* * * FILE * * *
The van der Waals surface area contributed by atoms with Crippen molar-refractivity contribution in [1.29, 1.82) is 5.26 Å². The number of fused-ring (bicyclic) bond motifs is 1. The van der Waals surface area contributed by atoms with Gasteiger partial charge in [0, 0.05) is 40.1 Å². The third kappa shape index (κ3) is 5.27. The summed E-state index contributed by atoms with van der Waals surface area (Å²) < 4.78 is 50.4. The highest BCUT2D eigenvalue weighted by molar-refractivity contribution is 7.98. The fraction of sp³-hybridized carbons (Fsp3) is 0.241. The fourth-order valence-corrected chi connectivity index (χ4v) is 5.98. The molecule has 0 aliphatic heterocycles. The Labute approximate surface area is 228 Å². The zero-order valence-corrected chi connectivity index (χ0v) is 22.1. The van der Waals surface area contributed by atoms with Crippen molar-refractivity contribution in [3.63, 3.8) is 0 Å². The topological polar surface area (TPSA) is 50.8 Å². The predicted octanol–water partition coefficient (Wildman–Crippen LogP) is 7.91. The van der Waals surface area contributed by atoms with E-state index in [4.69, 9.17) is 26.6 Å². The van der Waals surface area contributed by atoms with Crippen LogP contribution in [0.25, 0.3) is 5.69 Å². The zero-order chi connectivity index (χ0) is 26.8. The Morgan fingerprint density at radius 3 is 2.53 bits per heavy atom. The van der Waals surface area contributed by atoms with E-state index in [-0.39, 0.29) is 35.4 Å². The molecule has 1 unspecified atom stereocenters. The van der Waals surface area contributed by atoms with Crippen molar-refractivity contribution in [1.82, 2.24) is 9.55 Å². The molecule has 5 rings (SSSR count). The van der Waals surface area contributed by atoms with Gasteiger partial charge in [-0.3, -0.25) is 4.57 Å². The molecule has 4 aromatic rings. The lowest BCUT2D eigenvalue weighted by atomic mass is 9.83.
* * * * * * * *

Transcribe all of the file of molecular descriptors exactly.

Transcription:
The van der Waals surface area contributed by atoms with Crippen molar-refractivity contribution in [1.29, 1.82) is 5.26 Å². The number of fused-ring (bicyclic) bond motifs is 1. The van der Waals surface area contributed by atoms with Gasteiger partial charge in [0, 0.05) is 40.1 Å². The third kappa shape index (κ3) is 5.27. The summed E-state index contributed by atoms with van der Waals surface area (Å²) < 4.78 is 50.4. The highest BCUT2D eigenvalue weighted by molar-refractivity contribution is 7.98. The fraction of sp³-hybridized carbons (Fsp3) is 0.241. The fourth-order valence-corrected chi connectivity index (χ4v) is 5.98. The molecule has 0 aliphatic heterocycles. The Labute approximate surface area is 228 Å². The zero-order valence-corrected chi connectivity index (χ0v) is 22.1. The van der Waals surface area contributed by atoms with Crippen molar-refractivity contribution in [3.63, 3.8) is 0 Å². The topological polar surface area (TPSA) is 50.8 Å². The predicted octanol–water partition coefficient (Wildman–Crippen LogP) is 7.91. The van der Waals surface area contributed by atoms with E-state index in [4.69, 9.17) is 26.6 Å². The van der Waals surface area contributed by atoms with Crippen LogP contribution in [0.25, 0.3) is 5.69 Å². The zero-order chi connectivity index (χ0) is 26.8. The Morgan fingerprint density at radius 3 is 2.53 bits per heavy atom. The van der Waals surface area contributed by atoms with E-state index in [-0.39, 0.29) is 35.4 Å². The molecule has 1 unspecified atom stereocenters. The van der Waals surface area contributed by atoms with Crippen molar-refractivity contribution in [1.82, 2.24) is 9.55 Å². The molecule has 5 rings (SSSR count). The van der Waals surface area contributed by atoms with Gasteiger partial charge in [-0.3, -0.25) is 4.57 Å². The molecule has 4 aromatic rings. The lowest BCUT2D eigenvalue weighted by atomic mass is 9.83.